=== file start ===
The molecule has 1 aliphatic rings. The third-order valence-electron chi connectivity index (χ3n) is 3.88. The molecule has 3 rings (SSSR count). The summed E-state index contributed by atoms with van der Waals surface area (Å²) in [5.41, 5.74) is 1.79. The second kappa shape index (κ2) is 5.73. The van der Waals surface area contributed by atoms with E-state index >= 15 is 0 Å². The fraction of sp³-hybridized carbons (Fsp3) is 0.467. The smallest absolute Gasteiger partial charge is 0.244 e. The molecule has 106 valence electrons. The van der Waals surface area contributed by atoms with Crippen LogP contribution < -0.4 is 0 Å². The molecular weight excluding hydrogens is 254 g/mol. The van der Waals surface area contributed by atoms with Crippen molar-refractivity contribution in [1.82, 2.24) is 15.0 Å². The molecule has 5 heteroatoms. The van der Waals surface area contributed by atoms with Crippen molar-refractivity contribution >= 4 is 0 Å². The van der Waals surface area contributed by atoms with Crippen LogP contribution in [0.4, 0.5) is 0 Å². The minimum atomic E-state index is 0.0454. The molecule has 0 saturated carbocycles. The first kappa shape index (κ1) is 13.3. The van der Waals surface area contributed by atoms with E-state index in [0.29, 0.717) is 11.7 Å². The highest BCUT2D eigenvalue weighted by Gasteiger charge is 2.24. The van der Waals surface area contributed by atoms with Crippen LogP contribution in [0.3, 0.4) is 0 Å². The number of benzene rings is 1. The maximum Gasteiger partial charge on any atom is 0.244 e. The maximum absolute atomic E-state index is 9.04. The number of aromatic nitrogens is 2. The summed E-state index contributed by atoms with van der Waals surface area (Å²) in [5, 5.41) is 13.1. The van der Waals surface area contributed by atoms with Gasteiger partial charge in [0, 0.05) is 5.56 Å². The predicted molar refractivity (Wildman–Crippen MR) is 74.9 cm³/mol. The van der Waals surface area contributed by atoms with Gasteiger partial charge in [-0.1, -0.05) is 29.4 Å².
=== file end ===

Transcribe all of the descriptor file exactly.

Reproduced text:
The molecule has 1 aliphatic rings. The third-order valence-electron chi connectivity index (χ3n) is 3.88. The molecule has 3 rings (SSSR count). The summed E-state index contributed by atoms with van der Waals surface area (Å²) in [5.41, 5.74) is 1.79. The second kappa shape index (κ2) is 5.73. The van der Waals surface area contributed by atoms with E-state index >= 15 is 0 Å². The fraction of sp³-hybridized carbons (Fsp3) is 0.467. The smallest absolute Gasteiger partial charge is 0.244 e. The molecule has 106 valence electrons. The van der Waals surface area contributed by atoms with Crippen LogP contribution < -0.4 is 0 Å². The molecular weight excluding hydrogens is 254 g/mol. The van der Waals surface area contributed by atoms with Crippen molar-refractivity contribution in [1.82, 2.24) is 15.0 Å². The molecule has 5 heteroatoms. The van der Waals surface area contributed by atoms with Crippen molar-refractivity contribution >= 4 is 0 Å². The van der Waals surface area contributed by atoms with Crippen LogP contribution in [0.4, 0.5) is 0 Å². The minimum atomic E-state index is 0.0454. The molecule has 0 saturated carbocycles. The first kappa shape index (κ1) is 13.3. The van der Waals surface area contributed by atoms with E-state index in [0.29, 0.717) is 11.7 Å². The highest BCUT2D eigenvalue weighted by Gasteiger charge is 2.24. The van der Waals surface area contributed by atoms with Crippen LogP contribution in [0.3, 0.4) is 0 Å². The number of benzene rings is 1. The maximum Gasteiger partial charge on any atom is 0.244 e. The maximum absolute atomic E-state index is 9.04. The number of aromatic nitrogens is 2. The summed E-state index contributed by atoms with van der Waals surface area (Å²) in [5, 5.41) is 13.1. The van der Waals surface area contributed by atoms with Gasteiger partial charge in [0, 0.05) is 5.56 Å². The predicted molar refractivity (Wildman–Crippen MR) is 74.9 cm³/mol. The van der Waals surface area contributed by atoms with Gasteiger partial charge in [-0.1, -0.05) is 29.4 Å².